From an anthropological perspective, these various systems are not only /related/ to one another, they are also seen as /integrated/ with one another. In other words, all of the various cultural institutions or systems more-or-less fit with one another, or mutually support one another (with a reasonable degree of conflict admittedly inherent in many social systems).
Thus, following a relational understanding of holism and ecology, what we are studying is the relationships between things, rather than dividing them up into bits for separate study. And this is a premise which both ecology and anthropology share, which may explain why anthropology is the social science which has made the most use of an ecological approach. Because of the discipline's holistic or relational emphasis, anthropologists were, in a sense, "pre-adapted" to an ecological approach at a theoretical level, even before ecological issues began to become important.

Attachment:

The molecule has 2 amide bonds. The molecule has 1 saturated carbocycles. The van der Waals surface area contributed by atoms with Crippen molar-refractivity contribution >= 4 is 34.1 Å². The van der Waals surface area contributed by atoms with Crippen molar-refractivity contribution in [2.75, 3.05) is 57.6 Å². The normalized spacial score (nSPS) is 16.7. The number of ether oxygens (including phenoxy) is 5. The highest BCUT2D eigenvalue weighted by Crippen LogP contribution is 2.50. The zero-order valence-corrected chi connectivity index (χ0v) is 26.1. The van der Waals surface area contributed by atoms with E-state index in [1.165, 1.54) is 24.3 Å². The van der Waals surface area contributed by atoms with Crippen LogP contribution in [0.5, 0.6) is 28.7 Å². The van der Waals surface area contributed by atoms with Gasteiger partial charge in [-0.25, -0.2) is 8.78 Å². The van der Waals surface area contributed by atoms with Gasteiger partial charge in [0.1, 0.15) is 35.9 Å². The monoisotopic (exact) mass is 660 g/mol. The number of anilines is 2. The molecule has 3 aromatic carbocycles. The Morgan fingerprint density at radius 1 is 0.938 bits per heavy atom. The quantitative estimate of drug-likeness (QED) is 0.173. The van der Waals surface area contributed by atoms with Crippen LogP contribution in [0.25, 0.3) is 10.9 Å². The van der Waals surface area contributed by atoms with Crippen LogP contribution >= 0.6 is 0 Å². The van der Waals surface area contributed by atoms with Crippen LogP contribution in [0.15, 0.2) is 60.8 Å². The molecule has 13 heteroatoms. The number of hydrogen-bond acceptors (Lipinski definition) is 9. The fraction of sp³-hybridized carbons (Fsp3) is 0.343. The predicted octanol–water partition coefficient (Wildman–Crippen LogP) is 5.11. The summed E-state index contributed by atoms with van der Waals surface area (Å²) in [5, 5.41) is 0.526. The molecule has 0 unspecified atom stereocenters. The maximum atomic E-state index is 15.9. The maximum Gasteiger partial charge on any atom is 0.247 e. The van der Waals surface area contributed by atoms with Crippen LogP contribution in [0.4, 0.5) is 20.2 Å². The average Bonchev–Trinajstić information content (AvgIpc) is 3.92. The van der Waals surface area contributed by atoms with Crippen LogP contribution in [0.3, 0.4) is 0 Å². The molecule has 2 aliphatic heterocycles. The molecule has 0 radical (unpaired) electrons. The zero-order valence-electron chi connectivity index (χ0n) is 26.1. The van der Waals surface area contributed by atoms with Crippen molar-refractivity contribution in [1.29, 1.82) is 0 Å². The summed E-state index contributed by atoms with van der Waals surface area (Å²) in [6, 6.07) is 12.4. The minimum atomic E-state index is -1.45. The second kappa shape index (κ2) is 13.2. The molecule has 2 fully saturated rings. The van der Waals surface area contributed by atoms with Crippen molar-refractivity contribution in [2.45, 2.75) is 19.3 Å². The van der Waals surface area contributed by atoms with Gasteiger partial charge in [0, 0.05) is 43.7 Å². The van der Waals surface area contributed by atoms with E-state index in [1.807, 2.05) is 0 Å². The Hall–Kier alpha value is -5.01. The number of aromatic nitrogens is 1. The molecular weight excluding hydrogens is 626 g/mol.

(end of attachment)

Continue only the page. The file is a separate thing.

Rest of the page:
There has, however, been a general trend towards /specialization/ within other disciplines, ever since the advent of modern science. The trend has been towards narrowly focused disciplines in which experts end up knowing "more and more about less and less," as the saying goes.
Anthropology bucks this trend. As does ecology. This is because both anthropologists and ecologists are /generalists/ rather than specialists. Indeed, even when anthropologists study any particular aspect of culture-such as political systems for example-we are always looking at the way they are /related/ to other aspects of culture.
In fact, the holistic and ecological emphasis of much contemporary anthropology can only make the discipline's insights more and more relevant as ecological issues continue to become more important in contemporary society.
References, additional readings:
John H. Bodley (1999) "Victims of Progress," Mayfield Publishing Company.
Richard H. Robbins (2005) "Global Problems and the Culture of Capitalism," Pearson.